Insider Buying Remains Anemic
Somewhere in the US, insiders are buying their own company’s stock, though without the conviction of large dollar amounts and multiple buyers in the same firm.
Data from Thomson Reuters Stock Reports+ shows that the most insider buying for the past 13 weeks ending July 15th occurred in the technology and industrials sectors. Those dollar amounts were highlighted by large single buyers, compared to the multiple buyers that market bulls would prefer.
The $452 million put into the technology sector included $412 million in Hewlett-Packard (HPQ.N). Relational Investors principal and recent addition to the H-P board Ralph Whitworth, accounted for $407 million and another buyer the remaining $7 million.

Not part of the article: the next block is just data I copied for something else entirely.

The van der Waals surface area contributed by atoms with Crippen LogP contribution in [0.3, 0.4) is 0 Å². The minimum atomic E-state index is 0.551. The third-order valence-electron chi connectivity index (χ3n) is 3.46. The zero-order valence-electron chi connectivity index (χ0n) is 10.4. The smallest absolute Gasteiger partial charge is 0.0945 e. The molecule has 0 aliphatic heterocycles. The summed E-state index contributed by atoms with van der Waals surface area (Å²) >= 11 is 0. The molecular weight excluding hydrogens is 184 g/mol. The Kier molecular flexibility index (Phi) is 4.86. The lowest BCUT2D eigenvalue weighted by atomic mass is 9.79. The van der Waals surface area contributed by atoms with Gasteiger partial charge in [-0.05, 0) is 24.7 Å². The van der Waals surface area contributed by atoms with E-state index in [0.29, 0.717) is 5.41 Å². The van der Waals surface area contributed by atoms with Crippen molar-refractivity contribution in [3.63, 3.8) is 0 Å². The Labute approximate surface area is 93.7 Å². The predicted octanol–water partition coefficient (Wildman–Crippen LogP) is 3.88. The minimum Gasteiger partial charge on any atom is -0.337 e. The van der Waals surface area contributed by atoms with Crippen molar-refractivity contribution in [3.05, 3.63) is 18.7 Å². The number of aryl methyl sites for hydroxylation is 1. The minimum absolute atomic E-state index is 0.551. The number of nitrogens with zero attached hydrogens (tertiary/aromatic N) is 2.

The next most significant insider purchases were in the industrials sector, with $64 million of new money, of which Ecolab made up $56.8 million. That transaction was through an indirect purchase by Microsoft chairman and co-founder Bill Gates. The 919,000 share purchase appears to bring his indirectly holdings to 27.9 million shares. According to the total return chart using DataStream Professional Portfolio Analytics, Ecolab’s past five years have gained 60% while Microsoft and the S&P 500 are about flat. (Although not shown, Hewlett-Packard stockholders have lost 60% in the past five years.)
If you feel that insiders close to the pulse of corporate America may have a better feel for things than the average investor, then the rest of the buying taking place may not be enough of a catalyst to bring more investors into US equities.
It’s even less inspiring looking at the overall data: Of the total $659 million total insider buys in the past thirteen weeks, the past 4 weeks have contributed only $8.5 million of fresh money.